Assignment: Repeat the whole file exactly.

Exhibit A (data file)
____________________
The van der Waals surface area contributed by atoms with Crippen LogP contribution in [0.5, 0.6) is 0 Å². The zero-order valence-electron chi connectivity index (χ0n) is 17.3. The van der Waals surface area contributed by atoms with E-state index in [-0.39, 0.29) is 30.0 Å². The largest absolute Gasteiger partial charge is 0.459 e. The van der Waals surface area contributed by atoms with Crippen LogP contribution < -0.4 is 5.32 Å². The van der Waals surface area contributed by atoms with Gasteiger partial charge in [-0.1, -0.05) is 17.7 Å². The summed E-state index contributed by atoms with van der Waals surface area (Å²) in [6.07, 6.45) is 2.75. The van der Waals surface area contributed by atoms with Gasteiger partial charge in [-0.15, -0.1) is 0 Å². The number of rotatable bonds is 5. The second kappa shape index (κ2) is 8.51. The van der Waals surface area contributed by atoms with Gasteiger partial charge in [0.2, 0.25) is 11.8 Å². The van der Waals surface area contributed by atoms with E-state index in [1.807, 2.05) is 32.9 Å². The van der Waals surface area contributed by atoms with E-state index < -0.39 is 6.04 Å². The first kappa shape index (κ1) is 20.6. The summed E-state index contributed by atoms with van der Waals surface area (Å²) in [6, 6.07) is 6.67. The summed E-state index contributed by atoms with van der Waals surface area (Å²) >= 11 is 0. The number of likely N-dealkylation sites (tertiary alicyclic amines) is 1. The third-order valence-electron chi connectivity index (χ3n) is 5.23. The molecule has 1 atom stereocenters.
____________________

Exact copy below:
The van der Waals surface area contributed by atoms with Crippen LogP contribution in [0.5, 0.6) is 0 Å². The zero-order valence-electron chi connectivity index (χ0n) is 17.3. The van der Waals surface area contributed by atoms with E-state index in [-0.39, 0.29) is 30.0 Å². The largest absolute Gasteiger partial charge is 0.459 e. The van der Waals surface area contributed by atoms with Crippen LogP contribution < -0.4 is 5.32 Å². The van der Waals surface area contributed by atoms with Gasteiger partial charge in [-0.1, -0.05) is 17.7 Å². The summed E-state index contributed by atoms with van der Waals surface area (Å²) in [6.07, 6.45) is 2.75. The van der Waals surface area contributed by atoms with Gasteiger partial charge in [-0.15, -0.1) is 0 Å². The number of rotatable bonds is 5. The second kappa shape index (κ2) is 8.51. The van der Waals surface area contributed by atoms with Gasteiger partial charge in [0.2, 0.25) is 11.8 Å². The van der Waals surface area contributed by atoms with E-state index in [1.807, 2.05) is 32.9 Å². The van der Waals surface area contributed by atoms with E-state index < -0.39 is 6.04 Å². The first kappa shape index (κ1) is 20.6. The summed E-state index contributed by atoms with van der Waals surface area (Å²) in [6, 6.07) is 6.67. The summed E-state index contributed by atoms with van der Waals surface area (Å²) >= 11 is 0. The number of likely N-dealkylation sites (tertiary alicyclic amines) is 1. The third-order valence-electron chi connectivity index (χ3n) is 5.23. The molecule has 1 atom stereocenters.